“Time is a very misleading thing. All there is ever, is the now. We can gain experience from the past, but we can’t relive it; and we can hope for the future, but we don’t know if there is one.”George Harrison”
It’s probably true that if I want to hear God laugh, I just have to tell Her my plans. On the other hand, having a plan…preparing for what might lie ahead…takes much of the worry out of an uncertain future and allows us to live with confidence that all will be well. Using lessons from the past, we can see the path forward and can relax, be present, and delight in the ride.
It’s not necessary to forget or ignore the past to live in the moment. Just don’t stay there. Check the weather report, study for the test, make sure there’s gas in the tank, and then let it be what it will. We’ve done what we can. Pay attention, savor, and enjoy. Then even if things don’t work out the way we want or expect we’ll know that everything will be all right.
All of life is lived in short, bite-sized pieces…days, hours, minutes. Ordinary moments. None of us can do more than live the best now we can. We don’t have to do life all at once. We just have to do it one day at a time. And…there are times when we need to remind ourselves…that each day is lived one hour…one minute… at a time. Sometimes it’s enough just to do that one hour…that single minute, knowing that even in moments of pain, despair, fear, and grief, living in the moment can help us find peace, hope, and grace.
“Living in the moment means letting go of the past and not waiting for the future. It means living your life consciously, aware that each moment you breathe is a gift.”Oprah Winfrey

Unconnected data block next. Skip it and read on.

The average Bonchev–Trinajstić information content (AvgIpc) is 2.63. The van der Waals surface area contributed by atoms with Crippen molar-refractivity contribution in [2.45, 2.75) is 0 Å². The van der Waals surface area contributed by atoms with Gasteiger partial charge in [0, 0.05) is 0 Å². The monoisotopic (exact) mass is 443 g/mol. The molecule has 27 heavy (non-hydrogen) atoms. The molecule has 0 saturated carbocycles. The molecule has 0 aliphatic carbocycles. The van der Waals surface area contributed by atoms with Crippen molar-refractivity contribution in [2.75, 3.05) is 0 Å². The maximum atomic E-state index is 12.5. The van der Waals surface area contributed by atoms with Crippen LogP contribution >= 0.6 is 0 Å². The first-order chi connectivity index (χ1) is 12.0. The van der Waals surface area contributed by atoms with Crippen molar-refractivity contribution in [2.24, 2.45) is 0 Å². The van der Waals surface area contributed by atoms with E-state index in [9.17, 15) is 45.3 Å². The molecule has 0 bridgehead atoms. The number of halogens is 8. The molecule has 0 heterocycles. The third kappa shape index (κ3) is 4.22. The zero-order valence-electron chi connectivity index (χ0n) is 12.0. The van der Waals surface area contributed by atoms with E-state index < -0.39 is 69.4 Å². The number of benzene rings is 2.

One summer, as the week was winding down at the Arts Retreat on Star Island, the minister for the week, Rev Bill Clark, gave us this instruction “Don’t leave the island,” he said, “until you leave the island.”
All of our off-island problems would be waiting for us onshore when The Thomas Layton docked in Portsmouth. So why pick up that luggage before it’s absolutely necessary? With seven miles separating us from the mainland, why squander our remaining time concerning ourselves with that we couldn’t control anyway. Instead, drink in the startling beauty of the star-studded sky, the comforting warmth of friendships, the peace of a chapel full of candlelight, and the orchestral sound of sea birds and waves…remembering to stay where our feet are, living in the glory of now.
We build our future upon bricks we laid in the past and let go of what we can’t control, realizing the only time we really have is the moment we are living. Sometimes that includes creating the grocery list, putting gas in the car, and making the bed. Mountaintop experiences are rare, so we must find joy in the ordinary, the mundane, and the common. Let the chocolate melt on our tongue. Feel the crunch of snow beneath our feet. Watch the birds at the feeder. Smile at strangers and hold our loved ones close. After all, I ask that wee voice…isn’t that living in the moment and being present for life?
“THIS is the day that the Lord has made. Let us rejoice and be glad in it.”Psalm 118:24
Epilogue….Two months later, Linda dipped her tires in the Atlantic Ocean in Portland, Maine